The little boy runs over to the tree
– and peers up at it. Then he turns and runs back to a clearing,
gazing out at the rest of the trees and pointing the beam of his
flashlight on several of them, as if making sure the tree he’s
selected is better than all the rest.
The little boy runs over to the tree – “his” tree – and peers up at it. Then he turns and runs back to a clearing, gazing out at the rest of the trees and pointing the beam of his flashlight on several of them, as if making sure the tree he’s selected is better than all the rest. The distinct smell of Christmas trees permeates the air.
Isaiah Martinez, 4, returns to his tree at San Martin Christmas Tree Farm, reaching out a finger to touch the tip of a low branch. He is here with his mother, Sheena, and uncle, Jesse.
Like many South Valley residents, Isaiah is here with family to scout, select and cut the perfect Christmas tree. Visiting local Christmas tree farms has evolved into a tradition for several families, and it’s a tradition that tree-farm owners are happy to keep alive.
The Ludewig family has owned San Martin Christmas Tree Farm for almost 100 years. The farm was originally used to grow prunes, then cucumbers and for the last 27 years, Christmas trees.
Visitors walk through rows and rows of trees before selecting and cutting the tree they want to take home. The farm’s trees include pines, firs, redwoods and cedars, and they cost about $5 per foot.
Patrons also can play in two “Santa’s village” houses and take pictures in front of a Christmas mural. Children can ride on a miniature built-to-scale train that runs around part of the farm.
“This is a farm, so cutting these trees isn’t like cutting down the forest,” said Lynn Ludewig, one of the farm’s owners. “We plant new trees to replace all the trees that were cut down each year. Artificial trees take all kinds of chemicals to make, so we also think it’s much more environmentally friendly to come to our tree farm.”
Paul Battaglia, owner of Battaglia Ranch in San Martin, jokingly called artificial trees “the enemy.”
“You don’t want your boyfriend bringing you artificial roses, so would you want him to bring home an artificial tree? No,” he said. “Sure, some needles get into the carpet, but there’s love involved in real trees. They’re worth any hassle.”
Only 25 percent of the Christmas tree crop is harvested each year, and the other 75 percent is left to grow, Battaglia said. The trees are on a four-year rotation with the exception of noble firs, which are on a 10-year rotation.
The new trees are planted in February and shaped throughout the year to make sure they have the perfect Christmas tree shape. The trees must be shaped, or they will be too tall and “spindly,” Battaglia said, meaning there would be huge gaps between the trees’ branches.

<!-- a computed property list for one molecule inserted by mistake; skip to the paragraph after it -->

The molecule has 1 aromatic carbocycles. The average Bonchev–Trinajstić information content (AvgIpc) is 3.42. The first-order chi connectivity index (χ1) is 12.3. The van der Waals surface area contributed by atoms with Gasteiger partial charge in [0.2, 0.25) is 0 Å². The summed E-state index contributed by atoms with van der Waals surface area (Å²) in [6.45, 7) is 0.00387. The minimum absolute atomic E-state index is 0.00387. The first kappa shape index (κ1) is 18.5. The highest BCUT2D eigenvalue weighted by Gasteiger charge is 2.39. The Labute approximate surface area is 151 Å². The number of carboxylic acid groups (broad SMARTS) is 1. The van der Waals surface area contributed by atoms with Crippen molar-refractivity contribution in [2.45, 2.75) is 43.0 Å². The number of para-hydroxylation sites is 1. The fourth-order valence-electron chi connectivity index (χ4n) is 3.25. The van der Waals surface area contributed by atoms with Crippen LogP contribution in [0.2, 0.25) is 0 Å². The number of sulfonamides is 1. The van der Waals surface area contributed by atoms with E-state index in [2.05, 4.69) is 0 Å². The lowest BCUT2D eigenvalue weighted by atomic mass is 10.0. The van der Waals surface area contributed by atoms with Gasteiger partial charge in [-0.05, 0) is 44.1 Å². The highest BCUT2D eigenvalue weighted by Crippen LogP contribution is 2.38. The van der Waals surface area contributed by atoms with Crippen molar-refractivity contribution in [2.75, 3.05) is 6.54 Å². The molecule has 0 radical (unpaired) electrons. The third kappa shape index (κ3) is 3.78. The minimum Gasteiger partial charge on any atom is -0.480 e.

Sapling trees are planted with time-released fertilizer packs, said Ken Ludewig, an owner and farmer at San Martin Christmas Tree Farm. Once the rainy season is over, the Ludewigs rely on an overhead sprinkler system to make sure the trees are well-watered.
“It’s just like any other garden; you’ve got to get the weeds out,” Ken said. “It’s amazing how many grow. It’s a constant battle to keep them down and prevent them from choking out the seedlings.”
Despite the labor that goes into growing nicely shaped, healthy Christmas trees, Lynn, Ken’s wife, said she enjoys helping to run the farm.
“You start to recognize families that come back year after year, and you watch their kids grow up,” she said. “It’s really neat, you know?”
Ken agreed, saying he found it rewarding to see his work take shape and bring joy to so many people.
“I look forward to feeling the seasons change every year,” he said. “I’m going to do this – knock on wood – until I can’t do it anymore. I think I’m pretty lucky, really blessed, to do this.”
Four-year-old Isaiah is one patron who just might return to the farm next year. When his mother asked if the tree he had chosen was the best out of all of them, the boy nodded vigorously, the beam of the flashlight bobbing up and down with the motion of his head.
The Martinezes decided on a noble fir because they think it’s the best kind of tree for hanging ornaments, Jesse said. Sheena pulled gently on a few branches, asking Jesse if he noticed any bald spots.
Come Christmas day, Isaiah said he’d like Santa to leave him some soda and toy cars under the tree they’ve just selected.
Another tree-scouter at the farm was 6-year-old Hunter Steenhuis, who had been asking his mother, Juli, if they could get a tree for about a week. Finally his family made the trip to the tree farm, and Hunter was antsy with excitement as he watched his mother and father debate whether the tree they selected will fit in the living room. He smiled, flashing a dimple in his right cheek.
Hunter likes everything about Christmas trees. He said he likes how they look, how they smell; he likes decorating them and he likes how lights look on the tree. Hunter hopes Santa will leave him a brand-new bike, even though it might not fit under the tree very well.
Chop Your Own Tree
To cut your own tree, visit one of these local Christmas tree farms:
– Bourdet’s Christmas Trees
1271 Los Viboras Road
– Battaglia Ranch
13580 Murphy Ave.
– San Martin Christmas Tree Farm
13865 Monterey Road
– Uvas Tree Farm
11370 Watsonville Road